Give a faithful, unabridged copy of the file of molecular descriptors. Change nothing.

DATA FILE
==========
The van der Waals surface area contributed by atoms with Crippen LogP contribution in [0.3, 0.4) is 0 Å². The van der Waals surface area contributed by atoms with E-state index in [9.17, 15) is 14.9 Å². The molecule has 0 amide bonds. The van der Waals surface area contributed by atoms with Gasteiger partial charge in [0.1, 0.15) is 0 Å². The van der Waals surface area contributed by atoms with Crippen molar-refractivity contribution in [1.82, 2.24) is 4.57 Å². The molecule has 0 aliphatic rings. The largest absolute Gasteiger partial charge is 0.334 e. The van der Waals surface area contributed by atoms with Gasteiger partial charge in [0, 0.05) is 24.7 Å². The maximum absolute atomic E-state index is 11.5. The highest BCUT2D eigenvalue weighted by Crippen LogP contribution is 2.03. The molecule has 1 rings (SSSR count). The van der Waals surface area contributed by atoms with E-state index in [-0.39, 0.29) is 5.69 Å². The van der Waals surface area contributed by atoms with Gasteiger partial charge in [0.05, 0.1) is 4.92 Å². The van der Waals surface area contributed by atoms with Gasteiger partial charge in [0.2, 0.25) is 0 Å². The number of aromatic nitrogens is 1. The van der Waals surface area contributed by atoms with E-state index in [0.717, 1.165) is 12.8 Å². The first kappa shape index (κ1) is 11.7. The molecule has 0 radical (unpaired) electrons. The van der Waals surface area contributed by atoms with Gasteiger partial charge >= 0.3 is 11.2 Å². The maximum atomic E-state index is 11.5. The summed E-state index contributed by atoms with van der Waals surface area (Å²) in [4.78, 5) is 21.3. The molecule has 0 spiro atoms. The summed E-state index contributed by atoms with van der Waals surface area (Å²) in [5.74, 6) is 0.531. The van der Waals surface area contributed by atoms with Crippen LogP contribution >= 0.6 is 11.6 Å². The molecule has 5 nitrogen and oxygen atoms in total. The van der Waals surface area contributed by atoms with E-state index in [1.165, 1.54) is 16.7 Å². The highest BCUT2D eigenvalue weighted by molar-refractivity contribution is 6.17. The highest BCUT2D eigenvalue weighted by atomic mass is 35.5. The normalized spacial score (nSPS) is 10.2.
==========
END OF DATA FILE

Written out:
The van der Waals surface area contributed by atoms with Crippen LogP contribution in [0.3, 0.4) is 0 Å². The van der Waals surface area contributed by atoms with E-state index in [9.17, 15) is 14.9 Å². The molecule has 0 amide bonds. The van der Waals surface area contributed by atoms with Gasteiger partial charge in [0.1, 0.15) is 0 Å². The van der Waals surface area contributed by atoms with Crippen molar-refractivity contribution in [1.82, 2.24) is 4.57 Å². The molecule has 0 aliphatic rings. The largest absolute Gasteiger partial charge is 0.334 e. The van der Waals surface area contributed by atoms with Gasteiger partial charge in [0, 0.05) is 24.7 Å². The maximum absolute atomic E-state index is 11.5. The highest BCUT2D eigenvalue weighted by Crippen LogP contribution is 2.03. The molecule has 1 rings (SSSR count). The van der Waals surface area contributed by atoms with E-state index in [-0.39, 0.29) is 5.69 Å². The van der Waals surface area contributed by atoms with Gasteiger partial charge in [0.05, 0.1) is 4.92 Å². The van der Waals surface area contributed by atoms with Gasteiger partial charge in [0.2, 0.25) is 0 Å². The number of aromatic nitrogens is 1. The van der Waals surface area contributed by atoms with E-state index in [0.717, 1.165) is 12.8 Å². The first kappa shape index (κ1) is 11.7. The molecule has 0 radical (unpaired) electrons. The van der Waals surface area contributed by atoms with Gasteiger partial charge >= 0.3 is 11.2 Å². The maximum atomic E-state index is 11.5. The summed E-state index contributed by atoms with van der Waals surface area (Å²) in [4.78, 5) is 21.3. The molecule has 0 spiro atoms. The summed E-state index contributed by atoms with van der Waals surface area (Å²) in [5.74, 6) is 0.531. The van der Waals surface area contributed by atoms with Crippen LogP contribution >= 0.6 is 11.6 Å². The molecule has 5 nitrogen and oxygen atoms in total. The van der Waals surface area contributed by atoms with E-state index in [1.165, 1.54) is 16.7 Å². The highest BCUT2D eigenvalue weighted by molar-refractivity contribution is 6.17. The highest BCUT2D eigenvalue weighted by atomic mass is 35.5. The normalized spacial score (nSPS) is 10.2.